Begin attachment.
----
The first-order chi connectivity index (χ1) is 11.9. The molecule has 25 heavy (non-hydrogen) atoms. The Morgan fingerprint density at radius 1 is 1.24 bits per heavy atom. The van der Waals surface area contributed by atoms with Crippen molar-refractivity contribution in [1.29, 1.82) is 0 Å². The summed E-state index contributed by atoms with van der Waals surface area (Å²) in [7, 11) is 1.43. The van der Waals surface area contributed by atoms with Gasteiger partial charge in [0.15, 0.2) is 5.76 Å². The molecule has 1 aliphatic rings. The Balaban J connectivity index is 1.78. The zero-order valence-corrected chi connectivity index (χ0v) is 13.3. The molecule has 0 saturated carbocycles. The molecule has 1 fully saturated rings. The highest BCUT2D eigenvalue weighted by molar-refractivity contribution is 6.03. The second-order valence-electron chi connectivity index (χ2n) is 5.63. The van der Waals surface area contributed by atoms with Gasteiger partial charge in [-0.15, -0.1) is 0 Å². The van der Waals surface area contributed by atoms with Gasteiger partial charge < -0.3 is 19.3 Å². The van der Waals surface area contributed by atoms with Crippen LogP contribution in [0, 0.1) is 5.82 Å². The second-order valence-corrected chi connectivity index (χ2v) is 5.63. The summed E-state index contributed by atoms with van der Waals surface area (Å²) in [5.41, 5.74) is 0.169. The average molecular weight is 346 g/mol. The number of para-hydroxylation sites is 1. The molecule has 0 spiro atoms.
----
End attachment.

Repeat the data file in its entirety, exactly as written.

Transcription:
The first-order chi connectivity index (χ1) is 11.9. The molecule has 25 heavy (non-hydrogen) atoms. The Morgan fingerprint density at radius 1 is 1.24 bits per heavy atom. The van der Waals surface area contributed by atoms with Crippen molar-refractivity contribution in [1.29, 1.82) is 0 Å². The summed E-state index contributed by atoms with van der Waals surface area (Å²) in [7, 11) is 1.43. The van der Waals surface area contributed by atoms with Gasteiger partial charge in [0.15, 0.2) is 5.76 Å². The molecule has 1 aliphatic rings. The Balaban J connectivity index is 1.78. The zero-order valence-corrected chi connectivity index (χ0v) is 13.3. The molecule has 0 saturated carbocycles. The molecule has 1 fully saturated rings. The highest BCUT2D eigenvalue weighted by molar-refractivity contribution is 6.03. The second-order valence-electron chi connectivity index (χ2n) is 5.63. The van der Waals surface area contributed by atoms with Gasteiger partial charge in [-0.15, -0.1) is 0 Å². The van der Waals surface area contributed by atoms with Gasteiger partial charge < -0.3 is 19.3 Å². The van der Waals surface area contributed by atoms with Crippen LogP contribution in [0, 0.1) is 5.82 Å². The second-order valence-corrected chi connectivity index (χ2v) is 5.63. The summed E-state index contributed by atoms with van der Waals surface area (Å²) in [5.41, 5.74) is 0.169. The average molecular weight is 346 g/mol. The number of para-hydroxylation sites is 1. The molecule has 0 spiro atoms.